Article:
Not really a lathe, but actually a con-rod boring machine made for use in the engine reconditioning trade, this machine was built originally by a London Company, Warner Engineering. At some point during WW2, having being bombed out of their premises, they relocated to Guildford in Surrey, to a factory opposite Reffells Engineering, who specialised in the rebuilding of IC engines. From there they moved to Godalming, in Surrey, becoming Cuthbert Machine Tools of Guildford and finally, in 1956, to Chichester in Sussex. For some time it was believed that the first machine discovered (and shown below) had originated from Reffells - in 1946 Harry Taylor, the foreman of that concern, had offered the machine to the father of the present custodian in exchange for a worn out Myford/Drummond lathe that Harry wanted for model making. Upon handing over the machine, Harry said, "I think we have enough castings around to put another lathe together"; however, he did not mean Reffells, but Warner Engineering, where he had previously been employed and from where he must have obtained the machine. Just post-war, in a time of great shortages, anything that resembled a small lathe was greatly sought after, and so it comes as no surprise that it was adapted for other than its original purpose. However, another branding that has come to light is "TW Monoturn" - a name that certainly suggests use as a lathe rather than a specialised machine for use in engine reconditioning.
In summary, the Cuthbert 'Lathe' lathe is strictly a Warner Engineering Ltd. (Guildford) con rod boring machine - the tailstock, which was bolted to the bed in its original incarnation, had no means of feeding the poppet and no guiding tongue and the 3-jaw chuck fitted is mounted on an adapter in the headstock taper.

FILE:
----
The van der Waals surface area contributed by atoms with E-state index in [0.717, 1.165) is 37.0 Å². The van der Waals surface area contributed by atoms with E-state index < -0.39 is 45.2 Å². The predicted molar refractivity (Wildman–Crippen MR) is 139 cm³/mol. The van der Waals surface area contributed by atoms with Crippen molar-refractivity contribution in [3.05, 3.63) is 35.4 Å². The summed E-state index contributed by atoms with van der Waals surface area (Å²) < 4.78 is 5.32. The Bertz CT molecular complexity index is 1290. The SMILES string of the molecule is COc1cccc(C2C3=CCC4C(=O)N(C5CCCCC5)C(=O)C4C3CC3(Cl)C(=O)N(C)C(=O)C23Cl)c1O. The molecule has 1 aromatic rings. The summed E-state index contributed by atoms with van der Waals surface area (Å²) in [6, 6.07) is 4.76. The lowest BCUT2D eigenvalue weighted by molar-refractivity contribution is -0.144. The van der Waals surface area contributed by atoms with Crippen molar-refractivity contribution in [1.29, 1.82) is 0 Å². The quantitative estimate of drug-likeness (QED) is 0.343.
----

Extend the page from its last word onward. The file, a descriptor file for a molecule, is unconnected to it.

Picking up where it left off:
Of simple but rugged construction the headstock carried a spindle with a 1.125" bore, a No. 4 Morse socket and a 1.5" x 8 t.p.i. nose. The spindle ran in sump-lubricated taper-roller bearing with its drive pulley mounted in an overhung position outboard of the left-hand bearing. Fastened to a plate, the motor was hinged from the back of the cast-iron chip tray and drove, via a 3-step pulley, to a matching pulley on a countershaft behind and below the headstock. Final drive to the spindle could be by belt or chain - the former providing high speeds and the latter low. For chain-drive a small gearbox was positioned inboard of the countershaft's 3-step pulley, with engagement of the gears by a turning a forwards-pointing knob positioned to the left and under the headstock. Before the chain-drive could be used the belt drive had to be disconnected by unscrewing a large knob on the left of the countershaft pulley - an action akin to releasing the bullwheel from the spindle on a conventional lathe. The spindle- bearing lubrication system was interesting: the oil in the sump level was set just above the inner lip of the bearing with shaped aluminium plates, pressed outboard against the bearings, in an attempt to retain the lubricant inside the headstock. Inevitable, oil leaked from the outboard end of the spindle but, as there no oil-level sight-glass, when the leak stopped the operator knew it was time to top up.
Of typically English construction the (very heavy) bed had a flat top and 60 degree sides; running along it was a carriage of the simplest possible design with the saddle and (minimal) apron cast as one and a single, non-swivelling cross slide (with front and rear toolposts) set to its extreme left-hand side with no supporting arms to take tool thrust between it and the headstock.